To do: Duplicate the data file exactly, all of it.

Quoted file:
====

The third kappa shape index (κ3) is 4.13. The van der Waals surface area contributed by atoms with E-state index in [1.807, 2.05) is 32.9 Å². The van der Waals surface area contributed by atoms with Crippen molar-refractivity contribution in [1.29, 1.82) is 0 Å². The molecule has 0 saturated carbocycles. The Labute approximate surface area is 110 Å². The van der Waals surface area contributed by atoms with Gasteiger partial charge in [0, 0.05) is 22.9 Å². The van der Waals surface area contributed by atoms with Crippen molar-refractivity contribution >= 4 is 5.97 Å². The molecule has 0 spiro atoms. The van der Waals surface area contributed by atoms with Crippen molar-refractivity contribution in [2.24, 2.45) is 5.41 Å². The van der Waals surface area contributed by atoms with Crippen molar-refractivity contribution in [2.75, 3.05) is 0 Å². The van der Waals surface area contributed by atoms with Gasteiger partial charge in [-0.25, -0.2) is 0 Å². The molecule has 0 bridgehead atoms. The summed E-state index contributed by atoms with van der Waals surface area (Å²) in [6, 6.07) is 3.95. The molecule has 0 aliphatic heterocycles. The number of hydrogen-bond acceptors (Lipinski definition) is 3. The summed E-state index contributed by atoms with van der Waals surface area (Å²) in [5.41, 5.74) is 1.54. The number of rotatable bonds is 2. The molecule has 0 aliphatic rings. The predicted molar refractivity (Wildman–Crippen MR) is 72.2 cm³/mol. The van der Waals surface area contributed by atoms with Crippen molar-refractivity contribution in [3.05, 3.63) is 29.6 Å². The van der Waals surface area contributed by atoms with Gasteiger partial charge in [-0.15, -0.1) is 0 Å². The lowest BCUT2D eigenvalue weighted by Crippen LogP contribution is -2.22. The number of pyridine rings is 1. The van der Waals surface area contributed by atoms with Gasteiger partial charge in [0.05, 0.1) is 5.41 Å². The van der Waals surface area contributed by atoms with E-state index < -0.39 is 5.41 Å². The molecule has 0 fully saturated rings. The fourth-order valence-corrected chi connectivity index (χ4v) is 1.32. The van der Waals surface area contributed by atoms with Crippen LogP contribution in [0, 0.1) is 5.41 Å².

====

The third kappa shape index (κ3) is 4.13. The van der Waals surface area contributed by atoms with E-state index in [1.807, 2.05) is 32.9 Å². The van der Waals surface area contributed by atoms with Crippen molar-refractivity contribution in [1.29, 1.82) is 0 Å². The molecule has 0 saturated carbocycles. The Labute approximate surface area is 110 Å². The van der Waals surface area contributed by atoms with Gasteiger partial charge in [0, 0.05) is 22.9 Å². The van der Waals surface area contributed by atoms with Crippen molar-refractivity contribution >= 4 is 5.97 Å². The molecule has 0 spiro atoms. The van der Waals surface area contributed by atoms with Crippen molar-refractivity contribution in [2.24, 2.45) is 5.41 Å². The van der Waals surface area contributed by atoms with Crippen molar-refractivity contribution in [2.75, 3.05) is 0 Å². The van der Waals surface area contributed by atoms with Gasteiger partial charge in [-0.25, -0.2) is 0 Å². The molecule has 0 bridgehead atoms. The summed E-state index contributed by atoms with van der Waals surface area (Å²) in [6, 6.07) is 3.95. The molecule has 0 aliphatic heterocycles. The number of hydrogen-bond acceptors (Lipinski definition) is 3. The summed E-state index contributed by atoms with van der Waals surface area (Å²) in [5.41, 5.74) is 1.54. The number of rotatable bonds is 2. The molecule has 0 aliphatic rings. The predicted molar refractivity (Wildman–Crippen MR) is 72.2 cm³/mol. The van der Waals surface area contributed by atoms with Crippen molar-refractivity contribution in [3.05, 3.63) is 29.6 Å². The van der Waals surface area contributed by atoms with Gasteiger partial charge in [-0.15, -0.1) is 0 Å². The lowest BCUT2D eigenvalue weighted by Crippen LogP contribution is -2.22. The number of pyridine rings is 1. The van der Waals surface area contributed by atoms with Gasteiger partial charge in [0.05, 0.1) is 5.41 Å². The van der Waals surface area contributed by atoms with E-state index < -0.39 is 5.41 Å². The molecule has 0 fully saturated rings. The fourth-order valence-corrected chi connectivity index (χ4v) is 1.32. The van der Waals surface area contributed by atoms with Crippen LogP contribution in [0, 0.1) is 5.41 Å².